In weakness and brokenness love can emerge. The brokenness in the world, often a source of despair, can be transformed into an opportunity to empty ourselves (kenosis) from our own passions of pride, greed, lust, anger, gluttony, envy, and sloth and put on Christ – an emptying that reaches fulfillment in love towards God and neighbor and in communion with one another. As Orthodox what can we do? We can: come to know one another, not only others who call themselves Christian, but all of mankind, as children of God; we can know and respect (neither condoning nor disparaging) our various ecclesial traditions, help one another and those around in need out of the common love of God, and arduously pray, proclaim and communicate our desire for unity in faith and communion in Christ. Mot of all we must fully humbly witness our commitment to Christ and the teachings (Orthodox) He gave us. As Orthodox Christians we know and follow the words of Jesus: “He that hath seen Me hath seen the Father” (Jn. 14:9) and “I am the door; if anyone enters through Me, he shall be saved…no one comes to the Father, but through Me” (John 10:9a, 14:6b ). The way to the Father is Jesus, His mystical body, enlivened by the Holy Spirit: the Orthodox Church.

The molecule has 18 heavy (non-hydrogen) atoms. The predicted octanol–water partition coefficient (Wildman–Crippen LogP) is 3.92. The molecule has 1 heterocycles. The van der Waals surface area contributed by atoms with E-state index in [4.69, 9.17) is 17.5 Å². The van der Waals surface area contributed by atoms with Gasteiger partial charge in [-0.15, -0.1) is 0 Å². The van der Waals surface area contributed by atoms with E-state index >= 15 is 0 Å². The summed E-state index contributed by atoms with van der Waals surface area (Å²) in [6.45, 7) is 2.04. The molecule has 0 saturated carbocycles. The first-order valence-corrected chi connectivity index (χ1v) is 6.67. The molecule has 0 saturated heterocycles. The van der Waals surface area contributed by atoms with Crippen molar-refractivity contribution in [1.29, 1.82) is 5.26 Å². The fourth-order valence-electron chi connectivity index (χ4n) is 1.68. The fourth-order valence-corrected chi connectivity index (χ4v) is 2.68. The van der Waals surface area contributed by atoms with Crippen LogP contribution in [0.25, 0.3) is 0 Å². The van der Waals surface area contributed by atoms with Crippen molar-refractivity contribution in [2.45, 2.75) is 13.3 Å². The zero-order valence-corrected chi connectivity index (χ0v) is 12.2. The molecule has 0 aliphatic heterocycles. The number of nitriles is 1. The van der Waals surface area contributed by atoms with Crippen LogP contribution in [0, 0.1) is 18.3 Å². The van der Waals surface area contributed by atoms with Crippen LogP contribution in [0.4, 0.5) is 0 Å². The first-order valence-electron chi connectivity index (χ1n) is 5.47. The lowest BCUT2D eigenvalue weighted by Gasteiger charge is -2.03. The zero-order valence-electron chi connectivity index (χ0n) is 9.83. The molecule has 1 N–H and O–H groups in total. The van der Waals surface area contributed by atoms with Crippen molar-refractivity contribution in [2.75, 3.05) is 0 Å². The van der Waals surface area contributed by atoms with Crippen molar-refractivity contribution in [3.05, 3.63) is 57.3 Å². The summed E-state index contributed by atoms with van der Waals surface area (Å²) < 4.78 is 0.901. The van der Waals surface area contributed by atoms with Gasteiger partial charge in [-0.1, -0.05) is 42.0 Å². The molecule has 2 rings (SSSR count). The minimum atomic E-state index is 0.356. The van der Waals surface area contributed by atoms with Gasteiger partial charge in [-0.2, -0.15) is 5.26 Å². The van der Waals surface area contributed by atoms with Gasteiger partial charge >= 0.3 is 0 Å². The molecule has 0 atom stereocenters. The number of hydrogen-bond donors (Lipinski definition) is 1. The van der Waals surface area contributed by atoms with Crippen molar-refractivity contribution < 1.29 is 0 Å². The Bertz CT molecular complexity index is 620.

An excellent example of what can be done is the inter-cooperation of religious communities, politicians and scientists to protect, conserve and care for our God created earth and it’s environment. A recent conference in February 2008 sponsored by the Huffington Ecumenical Institute at Loyola Marymount University in Los Angeles highlighted the work of the Religion, Science and Environment Symposia (RSES), to bring about active change in the environment. Leadership was originally provided by His Holiness of Blessed Memory Pope John Paul II (and now Pope Benedict XVI) and His All Holiness, Ecumenical Patriarch Bartholomew. As noted by Fr. Deacon John Chryssavgis, (Ecumenical Patriarchate) in his Conference address, lack of caring for the environment “is a sin”, he went on: “The crisis that we are facing is not primarily ecological, it has more to do with spirituality and icons. The way we imagine the world is an inhumane way to see it … we are not seeing the world as it really is — a gift from God.” Because of these ecumenical efforts significant changes have already taken place environmentally challenged countries. As an example: an oppositional and hostile Albanian government did a 180° turn around in cleaning a extremely toxic community following world pressure after the RSES investigative report. We as Orthodox Christians can cooperate on similar and other need projects on our local community level. To make real in our lives of the Spiritual and Corporal Works of mercy is something all can do now until full unity of understanding of Christ’s teachings are reached so eventually all can partake of His Eucharist. We can pray to the Holy Spirit to break down the walls that separates us.